Letter: Hamilton disappointed in House DemocratsOn a party-line vote, the Minnesota House of Representatives has approved a finance proposal that reduces funding for agriculture, veterans, and military needs across the state. All House Republicans opposed the measure because it does not fairly fund veterans, military affairs and farm programs.
By: Dist. 22B Rep. Rod Hamilton, R-Mountain Lake, Worthington Daily Globe
On a party-line vote, the Minnesota House of Representatives has approved a finance proposal that reduces funding for agriculture, veterans, and military needs across the state. All House Republicans opposed the measure because it does not fairly fund veterans, military affairs and farm programs.
As Vice-Chair of the committee that approved the bill, I am outraged by the priorities set by House Democrats in this budget-setting process.
The House majority gave this committee a funding target that was ridiculously low, and our veterans and our farmers will suffer because of it. Instead of refusing to take a stand against funding dog parks and practice hockey arenas, the majority forced farm programs to be gutted in order to increase funding for our veterans.
Special needs requests from suffering veterans across the state are increasing at an alarming rate. So far in 2009, the Department of Veterans Affairs has already spent 15 percent more on medical requests than at this point in 2008. Special needs applications for veterans have also increased by 25 percent, which is why additional funding is needed in this area.
During committee hearings, representatives from the American Legion, VFW, and other service organizations say they were willing to forgo any increases for their specific operations in order to improve funding for veterans and soldiers in need, and farmers have now volunteered to do the same. But if the House majority had a stronger set of priorities, our ag community wouldn’t have needed to make the funding sacrifice.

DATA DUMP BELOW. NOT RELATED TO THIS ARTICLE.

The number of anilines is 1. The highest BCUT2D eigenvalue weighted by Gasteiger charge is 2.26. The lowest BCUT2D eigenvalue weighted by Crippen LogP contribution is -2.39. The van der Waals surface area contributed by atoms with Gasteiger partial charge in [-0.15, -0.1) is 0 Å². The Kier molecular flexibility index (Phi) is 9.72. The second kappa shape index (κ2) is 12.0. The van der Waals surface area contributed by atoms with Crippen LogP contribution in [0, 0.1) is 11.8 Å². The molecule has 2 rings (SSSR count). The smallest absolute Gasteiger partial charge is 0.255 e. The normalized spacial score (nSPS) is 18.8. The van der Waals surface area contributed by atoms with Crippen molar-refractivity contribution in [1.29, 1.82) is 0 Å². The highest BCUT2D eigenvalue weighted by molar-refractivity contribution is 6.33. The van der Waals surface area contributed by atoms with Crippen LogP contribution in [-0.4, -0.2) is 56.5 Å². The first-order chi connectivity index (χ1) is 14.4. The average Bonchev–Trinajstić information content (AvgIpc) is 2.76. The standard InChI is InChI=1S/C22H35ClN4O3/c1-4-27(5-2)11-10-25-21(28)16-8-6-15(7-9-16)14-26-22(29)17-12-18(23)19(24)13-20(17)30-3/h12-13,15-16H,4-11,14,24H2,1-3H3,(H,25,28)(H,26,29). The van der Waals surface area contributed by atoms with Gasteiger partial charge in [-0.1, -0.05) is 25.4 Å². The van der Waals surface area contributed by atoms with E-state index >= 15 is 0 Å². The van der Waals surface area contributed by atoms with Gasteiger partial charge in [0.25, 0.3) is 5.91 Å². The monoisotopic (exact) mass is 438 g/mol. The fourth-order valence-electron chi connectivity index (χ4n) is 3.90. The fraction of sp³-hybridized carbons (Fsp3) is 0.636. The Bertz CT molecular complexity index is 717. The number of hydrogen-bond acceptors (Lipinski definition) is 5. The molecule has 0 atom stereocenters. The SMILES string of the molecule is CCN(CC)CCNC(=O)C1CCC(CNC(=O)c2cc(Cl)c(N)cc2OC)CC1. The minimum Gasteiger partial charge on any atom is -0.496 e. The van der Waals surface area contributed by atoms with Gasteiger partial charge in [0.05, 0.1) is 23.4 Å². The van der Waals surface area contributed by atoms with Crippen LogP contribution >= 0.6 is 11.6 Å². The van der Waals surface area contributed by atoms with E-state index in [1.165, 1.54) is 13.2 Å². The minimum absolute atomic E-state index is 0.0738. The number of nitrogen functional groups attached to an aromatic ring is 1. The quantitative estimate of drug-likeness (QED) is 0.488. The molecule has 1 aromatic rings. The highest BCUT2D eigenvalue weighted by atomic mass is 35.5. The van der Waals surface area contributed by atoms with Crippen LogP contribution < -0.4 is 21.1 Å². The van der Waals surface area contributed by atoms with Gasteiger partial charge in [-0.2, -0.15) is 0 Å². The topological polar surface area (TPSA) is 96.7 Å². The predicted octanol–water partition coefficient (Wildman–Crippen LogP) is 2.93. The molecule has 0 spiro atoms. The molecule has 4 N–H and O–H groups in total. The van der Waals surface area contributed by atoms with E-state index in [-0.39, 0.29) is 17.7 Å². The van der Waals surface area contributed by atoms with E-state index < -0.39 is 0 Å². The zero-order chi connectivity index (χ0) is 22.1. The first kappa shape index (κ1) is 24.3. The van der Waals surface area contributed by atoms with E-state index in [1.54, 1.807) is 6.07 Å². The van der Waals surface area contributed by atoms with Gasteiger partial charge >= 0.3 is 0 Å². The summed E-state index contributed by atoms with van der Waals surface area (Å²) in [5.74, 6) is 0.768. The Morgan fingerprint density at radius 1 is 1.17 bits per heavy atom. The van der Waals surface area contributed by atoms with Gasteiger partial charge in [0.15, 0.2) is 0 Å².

Let’s hand it to our farmers as they recognize where our true priorities lie, and that’s with our fallen soldiers who need our help.
But how sad is it that the House majority forces our state’s agriculture interests, which make up less than one percent of Minnesota’s $33 billion budget, to take the hit because the majority refuses to properly fund those who risked their lives to fight for our country.
We need to prioritize during this budget reduction process, and there should be no doubt that veterans and military programs should be at the top of the state’s priority list. But instead of looking in areas like state government or at other pet projects to find more revenue for veterans, the majority went after agriculture, and for that I am truly disappointed.
A House/Senate conference committee will now meet to create a compromise bonding plan that can be approved by both bodies. Once that occurs, it will be sent to Governor Pawlenty for his signature.